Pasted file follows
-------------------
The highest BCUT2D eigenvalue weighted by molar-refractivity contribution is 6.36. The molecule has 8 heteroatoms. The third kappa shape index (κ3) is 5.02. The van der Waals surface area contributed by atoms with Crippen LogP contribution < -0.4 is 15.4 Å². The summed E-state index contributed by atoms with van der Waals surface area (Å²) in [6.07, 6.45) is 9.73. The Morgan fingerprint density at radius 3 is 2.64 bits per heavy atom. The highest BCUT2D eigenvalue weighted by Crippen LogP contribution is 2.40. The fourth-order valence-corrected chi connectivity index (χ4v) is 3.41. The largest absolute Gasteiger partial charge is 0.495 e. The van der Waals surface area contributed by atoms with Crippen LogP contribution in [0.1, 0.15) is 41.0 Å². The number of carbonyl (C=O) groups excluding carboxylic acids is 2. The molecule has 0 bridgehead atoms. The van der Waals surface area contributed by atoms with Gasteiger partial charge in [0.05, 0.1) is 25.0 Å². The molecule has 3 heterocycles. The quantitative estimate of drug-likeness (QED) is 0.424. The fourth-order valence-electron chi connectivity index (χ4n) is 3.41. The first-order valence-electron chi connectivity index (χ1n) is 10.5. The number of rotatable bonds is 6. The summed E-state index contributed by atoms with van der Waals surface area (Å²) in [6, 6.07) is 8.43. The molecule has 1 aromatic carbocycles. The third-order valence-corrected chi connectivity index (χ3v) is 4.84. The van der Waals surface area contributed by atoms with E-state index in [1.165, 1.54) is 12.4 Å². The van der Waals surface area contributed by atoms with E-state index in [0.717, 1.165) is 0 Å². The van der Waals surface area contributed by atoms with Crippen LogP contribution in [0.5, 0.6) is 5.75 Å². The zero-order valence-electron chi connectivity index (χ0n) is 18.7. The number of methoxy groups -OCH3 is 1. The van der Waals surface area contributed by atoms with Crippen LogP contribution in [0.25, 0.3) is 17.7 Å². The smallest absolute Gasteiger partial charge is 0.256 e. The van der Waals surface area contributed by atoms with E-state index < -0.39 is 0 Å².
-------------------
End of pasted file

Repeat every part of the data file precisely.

The highest BCUT2D eigenvalue weighted by molar-refractivity contribution is 6.36. The molecule has 8 heteroatoms. The third kappa shape index (κ3) is 5.02. The van der Waals surface area contributed by atoms with Crippen LogP contribution < -0.4 is 15.4 Å². The summed E-state index contributed by atoms with van der Waals surface area (Å²) in [6.07, 6.45) is 9.73. The Morgan fingerprint density at radius 3 is 2.64 bits per heavy atom. The highest BCUT2D eigenvalue weighted by Crippen LogP contribution is 2.40. The fourth-order valence-corrected chi connectivity index (χ4v) is 3.41. The largest absolute Gasteiger partial charge is 0.495 e. The van der Waals surface area contributed by atoms with Crippen LogP contribution in [0.1, 0.15) is 41.0 Å². The number of carbonyl (C=O) groups excluding carboxylic acids is 2. The molecule has 0 bridgehead atoms. The van der Waals surface area contributed by atoms with Gasteiger partial charge in [0.05, 0.1) is 25.0 Å². The molecule has 3 heterocycles. The quantitative estimate of drug-likeness (QED) is 0.424. The fourth-order valence-electron chi connectivity index (χ4n) is 3.41. The first-order valence-electron chi connectivity index (χ1n) is 10.5. The number of rotatable bonds is 6. The summed E-state index contributed by atoms with van der Waals surface area (Å²) in [6, 6.07) is 8.43. The molecule has 1 aromatic carbocycles. The third-order valence-corrected chi connectivity index (χ3v) is 4.84. The van der Waals surface area contributed by atoms with E-state index in [1.165, 1.54) is 12.4 Å². The van der Waals surface area contributed by atoms with E-state index in [0.717, 1.165) is 0 Å². The van der Waals surface area contributed by atoms with Crippen LogP contribution in [0.5, 0.6) is 5.75 Å². The zero-order valence-electron chi connectivity index (χ0n) is 18.7. The number of methoxy groups -OCH3 is 1. The van der Waals surface area contributed by atoms with Crippen LogP contribution in [0.25, 0.3) is 17.7 Å². The smallest absolute Gasteiger partial charge is 0.256 e. The van der Waals surface area contributed by atoms with E-state index < -0.39 is 0 Å².